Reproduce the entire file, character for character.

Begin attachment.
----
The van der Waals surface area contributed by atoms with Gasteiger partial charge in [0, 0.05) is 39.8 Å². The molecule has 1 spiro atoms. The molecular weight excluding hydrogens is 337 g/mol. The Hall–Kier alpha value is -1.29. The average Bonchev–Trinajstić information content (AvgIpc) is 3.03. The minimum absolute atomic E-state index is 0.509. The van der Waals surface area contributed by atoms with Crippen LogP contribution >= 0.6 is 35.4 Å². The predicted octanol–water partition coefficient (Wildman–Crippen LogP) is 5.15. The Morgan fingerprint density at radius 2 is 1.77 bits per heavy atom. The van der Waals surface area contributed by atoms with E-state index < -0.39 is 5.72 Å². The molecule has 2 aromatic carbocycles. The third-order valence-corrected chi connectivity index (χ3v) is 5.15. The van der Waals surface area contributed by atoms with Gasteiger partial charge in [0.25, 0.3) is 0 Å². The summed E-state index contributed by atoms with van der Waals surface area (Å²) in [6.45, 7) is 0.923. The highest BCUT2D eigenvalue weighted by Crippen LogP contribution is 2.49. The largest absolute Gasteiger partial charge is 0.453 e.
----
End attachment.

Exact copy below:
The van der Waals surface area contributed by atoms with Gasteiger partial charge in [0, 0.05) is 39.8 Å². The molecule has 1 spiro atoms. The molecular weight excluding hydrogens is 337 g/mol. The Hall–Kier alpha value is -1.29. The average Bonchev–Trinajstić information content (AvgIpc) is 3.03. The minimum absolute atomic E-state index is 0.509. The van der Waals surface area contributed by atoms with Crippen LogP contribution >= 0.6 is 35.4 Å². The predicted octanol–water partition coefficient (Wildman–Crippen LogP) is 5.15. The Morgan fingerprint density at radius 2 is 1.77 bits per heavy atom. The van der Waals surface area contributed by atoms with E-state index < -0.39 is 5.72 Å². The molecule has 2 aromatic carbocycles. The third-order valence-corrected chi connectivity index (χ3v) is 5.15. The van der Waals surface area contributed by atoms with Gasteiger partial charge in [0.25, 0.3) is 0 Å². The summed E-state index contributed by atoms with van der Waals surface area (Å²) in [6.45, 7) is 0.923. The highest BCUT2D eigenvalue weighted by Crippen LogP contribution is 2.49. The largest absolute Gasteiger partial charge is 0.453 e.